I had read extensively of Altdorf before I arrived. But I have yet to see a tome covering the capital and all its institutions in great and painstaking detail. I have perused pamphlets, scrolls, newspapers and what have you, but few of the authors have managed to capture the highs and the lows, the people and the places, the filth and the shining marble in such a way as to make justice to the Emperor’s seat of power. I intend to remedy that situation …

Adolphus Altdorfer
Backertag, Vorhexen 33, 2521 IC
There are many sources to draw from when trying to paint a vibrant and vivid picture of Altdorf. It’s important to me that I can answer my players’ questions or at least get back to them after some research. This makes the city come alive and helps the players feel for the world around them. And since it is a city, most of the background colour comes from consistency; a shop that was there yesterday should be there today unless something has happened which changes that.
The primary sources for my own writings on Altdorf are two documents; the Altdorf map found in Warhammer Campaign (the map was drawn by Chris Elliot) and the unofficial fan netbook The Imperial Capital of Altdorf (by Arne Dam, Roderic d’Arcon and Alfred Nuñez Jr. with additional Background by Timothy Eccles and Anthony Ragan. The article can be found at Alfred Nünez’s site, under WFRP articles).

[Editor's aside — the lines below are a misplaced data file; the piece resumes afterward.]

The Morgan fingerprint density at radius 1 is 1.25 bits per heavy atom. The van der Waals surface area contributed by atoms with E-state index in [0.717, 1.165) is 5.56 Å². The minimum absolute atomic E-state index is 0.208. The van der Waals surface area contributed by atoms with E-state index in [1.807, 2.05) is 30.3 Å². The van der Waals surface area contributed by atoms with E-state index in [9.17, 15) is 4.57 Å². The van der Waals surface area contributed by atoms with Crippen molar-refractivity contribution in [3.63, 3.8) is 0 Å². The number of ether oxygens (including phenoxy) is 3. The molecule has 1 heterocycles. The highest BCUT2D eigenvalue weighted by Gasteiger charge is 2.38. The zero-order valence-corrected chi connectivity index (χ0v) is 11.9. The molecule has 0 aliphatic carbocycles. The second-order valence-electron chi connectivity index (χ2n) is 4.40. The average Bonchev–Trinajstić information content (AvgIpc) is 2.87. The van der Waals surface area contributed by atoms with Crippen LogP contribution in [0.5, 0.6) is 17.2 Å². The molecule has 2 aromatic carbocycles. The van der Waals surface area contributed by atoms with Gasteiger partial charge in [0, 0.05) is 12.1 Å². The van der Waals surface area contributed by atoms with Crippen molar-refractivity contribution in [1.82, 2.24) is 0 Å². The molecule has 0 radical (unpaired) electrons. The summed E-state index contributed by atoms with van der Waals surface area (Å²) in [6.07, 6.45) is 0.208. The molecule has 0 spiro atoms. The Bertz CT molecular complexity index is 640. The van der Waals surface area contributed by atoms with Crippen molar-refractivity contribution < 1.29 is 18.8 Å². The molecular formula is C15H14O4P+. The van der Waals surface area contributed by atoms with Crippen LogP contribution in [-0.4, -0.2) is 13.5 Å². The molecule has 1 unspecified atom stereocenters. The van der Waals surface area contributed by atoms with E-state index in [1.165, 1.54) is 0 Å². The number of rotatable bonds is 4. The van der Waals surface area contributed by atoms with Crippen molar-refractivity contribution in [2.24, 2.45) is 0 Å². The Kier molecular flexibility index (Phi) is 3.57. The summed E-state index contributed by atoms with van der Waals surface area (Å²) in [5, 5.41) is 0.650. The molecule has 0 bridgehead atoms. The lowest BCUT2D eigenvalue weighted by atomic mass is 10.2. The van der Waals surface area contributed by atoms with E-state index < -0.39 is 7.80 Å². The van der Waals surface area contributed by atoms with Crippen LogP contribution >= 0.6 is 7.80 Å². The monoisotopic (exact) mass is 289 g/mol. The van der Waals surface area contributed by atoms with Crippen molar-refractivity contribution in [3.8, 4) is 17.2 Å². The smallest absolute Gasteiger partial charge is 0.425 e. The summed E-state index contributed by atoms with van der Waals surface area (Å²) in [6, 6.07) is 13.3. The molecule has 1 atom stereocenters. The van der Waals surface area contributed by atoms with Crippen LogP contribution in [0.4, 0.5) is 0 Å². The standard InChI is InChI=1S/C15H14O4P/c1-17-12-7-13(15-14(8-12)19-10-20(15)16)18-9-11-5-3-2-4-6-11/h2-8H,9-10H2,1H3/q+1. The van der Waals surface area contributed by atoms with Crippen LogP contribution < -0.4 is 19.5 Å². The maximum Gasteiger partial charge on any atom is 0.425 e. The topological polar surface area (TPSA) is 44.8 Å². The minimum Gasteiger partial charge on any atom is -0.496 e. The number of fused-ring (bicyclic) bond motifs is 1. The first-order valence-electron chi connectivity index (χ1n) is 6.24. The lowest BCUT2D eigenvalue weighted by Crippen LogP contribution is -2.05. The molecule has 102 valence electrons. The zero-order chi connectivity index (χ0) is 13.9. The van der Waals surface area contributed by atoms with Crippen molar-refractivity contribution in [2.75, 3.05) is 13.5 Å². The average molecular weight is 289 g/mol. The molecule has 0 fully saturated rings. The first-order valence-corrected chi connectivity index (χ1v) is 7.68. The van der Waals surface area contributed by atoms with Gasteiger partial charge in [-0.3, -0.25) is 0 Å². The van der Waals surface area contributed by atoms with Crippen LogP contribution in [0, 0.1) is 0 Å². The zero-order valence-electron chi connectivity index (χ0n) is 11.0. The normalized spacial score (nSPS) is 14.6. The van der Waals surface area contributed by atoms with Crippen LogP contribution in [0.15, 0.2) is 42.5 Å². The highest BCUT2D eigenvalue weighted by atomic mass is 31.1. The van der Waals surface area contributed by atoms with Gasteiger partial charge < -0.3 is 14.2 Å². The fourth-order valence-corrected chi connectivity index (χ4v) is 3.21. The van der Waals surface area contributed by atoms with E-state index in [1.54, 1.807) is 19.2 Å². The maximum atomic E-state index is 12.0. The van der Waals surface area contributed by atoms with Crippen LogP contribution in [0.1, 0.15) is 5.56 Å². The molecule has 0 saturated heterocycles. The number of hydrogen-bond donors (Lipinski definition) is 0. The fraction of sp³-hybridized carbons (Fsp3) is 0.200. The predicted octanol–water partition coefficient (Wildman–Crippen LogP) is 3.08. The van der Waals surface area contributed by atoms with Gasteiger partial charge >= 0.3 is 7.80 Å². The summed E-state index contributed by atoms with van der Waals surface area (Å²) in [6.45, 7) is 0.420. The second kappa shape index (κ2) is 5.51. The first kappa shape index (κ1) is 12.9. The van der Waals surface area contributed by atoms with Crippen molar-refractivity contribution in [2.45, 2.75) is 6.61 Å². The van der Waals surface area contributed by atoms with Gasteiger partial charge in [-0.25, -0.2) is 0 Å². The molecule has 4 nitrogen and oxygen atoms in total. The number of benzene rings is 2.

In addition to these two corner stones I have put together an index of various locations found in Empire in Flames (by Carl Sargent, published by Games Workshop), Spires of Altdorf (by David Chart, published by Black Industries) and from my own WFRP campaign. I also recently read The Vampire Genevieve (by Jack Yeovil, published by Black Library) which has numerous references to specific locations in Altdorf, as well as Darkness Rising (by Phil Kelly and Anthony Reynolds, published by Black Library).
Together these sources give a varied and colourful picture of the Imperial capital. This is problematic since they contradict each other at places and sometimes vary wildly in tone and flavour. Also the geographical declarations for most locations found in official sources are hazy, especially in the Black Library books.
So it falls to me to use the sources avaliable, cut out the stuff I don’t want, place or replace locations where I feel they fit better, create new locations and inhabitants and that way build my own version of Altdorf. You might not recognise every single detail, but I hope that many of the places I will talk about will become familiar to you and useful in your own campaign someday.